WORD COUNT: 12,005/75,000
We’re now on Day Three of the 25-Day Novel Challenge. Writing today went great, as you can tell by the fact that I hit my word count quota for the day so early.
Writing this story has reminded me why I love writing in first person so much; it’s just so dang fun! I feel like I can be a lot more creative in first person than in third person, though I can write in both fairly well.
Some of you might be wondering how I can write so quickly without an outline. I know a lot of writers, if they don’t have at least a vague outline to guide them, can get stuck very easily and might even give up on a story altogether if they don’t figure out what happens next.
I am able to write without an outline because I am used to it. When I first started writing years ago, I tried to outline because I thought that it was what writers are “supposed” to do, but I quickly scrapped the process when I saw how my first novel-length story was turning out completely differently from what I outlined, so outlining seemed like a waste of time and effort to me, time and effort that could be better spent writing.
As a result, I’ve moved to writing into the dark. Under my main name, I’ve written 23 novels over the last couple of years without any outlines, which isn’t counting the novel-length fanfics I wrote prior to starting indie-publishing back in 2014. I’ve had a TON of practice writing into the dark, so it is now very easy and natural for me.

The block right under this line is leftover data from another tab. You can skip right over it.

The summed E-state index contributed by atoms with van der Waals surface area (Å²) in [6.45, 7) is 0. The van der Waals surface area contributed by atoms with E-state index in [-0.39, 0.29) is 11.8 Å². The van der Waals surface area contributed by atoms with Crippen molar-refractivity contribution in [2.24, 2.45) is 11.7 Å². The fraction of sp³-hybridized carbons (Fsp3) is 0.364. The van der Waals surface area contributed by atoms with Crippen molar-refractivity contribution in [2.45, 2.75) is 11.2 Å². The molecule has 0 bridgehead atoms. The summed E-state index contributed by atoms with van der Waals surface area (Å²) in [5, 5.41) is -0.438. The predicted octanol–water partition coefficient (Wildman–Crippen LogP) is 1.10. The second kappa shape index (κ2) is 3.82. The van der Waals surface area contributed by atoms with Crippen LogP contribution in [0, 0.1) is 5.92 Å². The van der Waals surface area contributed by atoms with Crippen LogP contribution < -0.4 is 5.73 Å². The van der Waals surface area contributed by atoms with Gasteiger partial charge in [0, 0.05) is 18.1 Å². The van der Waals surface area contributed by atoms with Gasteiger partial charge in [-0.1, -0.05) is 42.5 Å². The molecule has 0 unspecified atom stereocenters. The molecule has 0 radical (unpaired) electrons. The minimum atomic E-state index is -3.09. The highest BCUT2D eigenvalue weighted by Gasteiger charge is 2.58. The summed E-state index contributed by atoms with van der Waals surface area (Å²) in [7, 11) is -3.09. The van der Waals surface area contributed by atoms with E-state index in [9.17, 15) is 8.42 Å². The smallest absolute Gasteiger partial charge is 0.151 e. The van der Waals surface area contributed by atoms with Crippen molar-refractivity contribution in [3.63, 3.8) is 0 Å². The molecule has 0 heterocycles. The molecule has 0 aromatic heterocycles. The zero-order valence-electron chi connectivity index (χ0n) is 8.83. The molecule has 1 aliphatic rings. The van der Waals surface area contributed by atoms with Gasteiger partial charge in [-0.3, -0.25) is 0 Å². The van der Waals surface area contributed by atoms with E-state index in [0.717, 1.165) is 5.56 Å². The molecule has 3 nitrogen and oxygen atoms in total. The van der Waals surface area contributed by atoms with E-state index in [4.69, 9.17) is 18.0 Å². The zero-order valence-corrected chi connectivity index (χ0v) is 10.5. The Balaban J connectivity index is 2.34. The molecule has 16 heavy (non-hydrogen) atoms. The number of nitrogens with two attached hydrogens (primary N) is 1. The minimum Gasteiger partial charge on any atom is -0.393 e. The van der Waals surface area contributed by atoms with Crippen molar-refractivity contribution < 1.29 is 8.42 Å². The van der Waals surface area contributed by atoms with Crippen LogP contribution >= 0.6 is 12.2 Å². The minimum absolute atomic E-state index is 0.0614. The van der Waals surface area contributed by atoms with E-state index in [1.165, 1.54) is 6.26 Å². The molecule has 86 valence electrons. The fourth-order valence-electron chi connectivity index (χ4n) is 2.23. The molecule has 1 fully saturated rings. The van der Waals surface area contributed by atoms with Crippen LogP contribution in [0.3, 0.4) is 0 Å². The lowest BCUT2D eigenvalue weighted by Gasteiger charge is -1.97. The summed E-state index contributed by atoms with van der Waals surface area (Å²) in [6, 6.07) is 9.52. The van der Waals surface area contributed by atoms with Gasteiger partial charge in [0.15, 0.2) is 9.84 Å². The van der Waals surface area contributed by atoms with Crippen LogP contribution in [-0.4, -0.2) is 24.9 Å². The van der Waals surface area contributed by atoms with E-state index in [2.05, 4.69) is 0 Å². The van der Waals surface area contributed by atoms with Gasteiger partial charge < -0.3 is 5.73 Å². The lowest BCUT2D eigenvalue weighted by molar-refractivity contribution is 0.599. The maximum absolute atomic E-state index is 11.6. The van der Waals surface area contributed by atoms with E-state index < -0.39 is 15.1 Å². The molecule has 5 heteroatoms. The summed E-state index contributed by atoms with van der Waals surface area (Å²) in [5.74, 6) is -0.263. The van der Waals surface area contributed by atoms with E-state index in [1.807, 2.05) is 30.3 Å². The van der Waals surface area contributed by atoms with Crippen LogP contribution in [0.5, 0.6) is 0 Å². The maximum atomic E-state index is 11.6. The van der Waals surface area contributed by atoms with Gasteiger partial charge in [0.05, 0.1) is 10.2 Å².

Here are a few quick points that help me:
- I write fast. This allows me to outspeed my doubts and fears. If you listen to your doubts and fears, you will have a harder time writing at all, whether you use an outline or not.
- I keep something happening in every scene and try to end every scene or chapter on a cliffhanger. I don’t just let the action wander off into irrelevant nothingness, but I don’t just toss in random crap that has nothing to do with the story, either. By doing this, I keep my own interest in the story alive, as well as reader interest, so it’s a win-win.
- Prior to starting work on a story, I do some basic preplanning, such as figuring out the main conflict, who the protagonist is, who the antagonist is, what the setting is, etc. It’s not good to go into too much detail here, because if you do, it could kill your interest in the story early, but I do need to know a little bit about the story, otherwise it is much harder to write
- I write every day and do not bounce between projects even when I get stuck. Writing every day helps me to stay in the world of the story, which makes it easier to keep things like worldbuilding details and characterization consistent, while focusing on one project at a time does pretty much the same thing.
Like with all pieces of writing advice, this might not work for you and you shouldn’t treat it like some sort of unquestionable gospel (especially coming from a writer like me, one who isn’t nearly as successful as others). But I encourage you to try out any of the above that resonates with you, especially if you write into the dark like me.
Anyway, the challenge is going great so far. Tomorrow is Day Four, so we’ll see how the next day goes.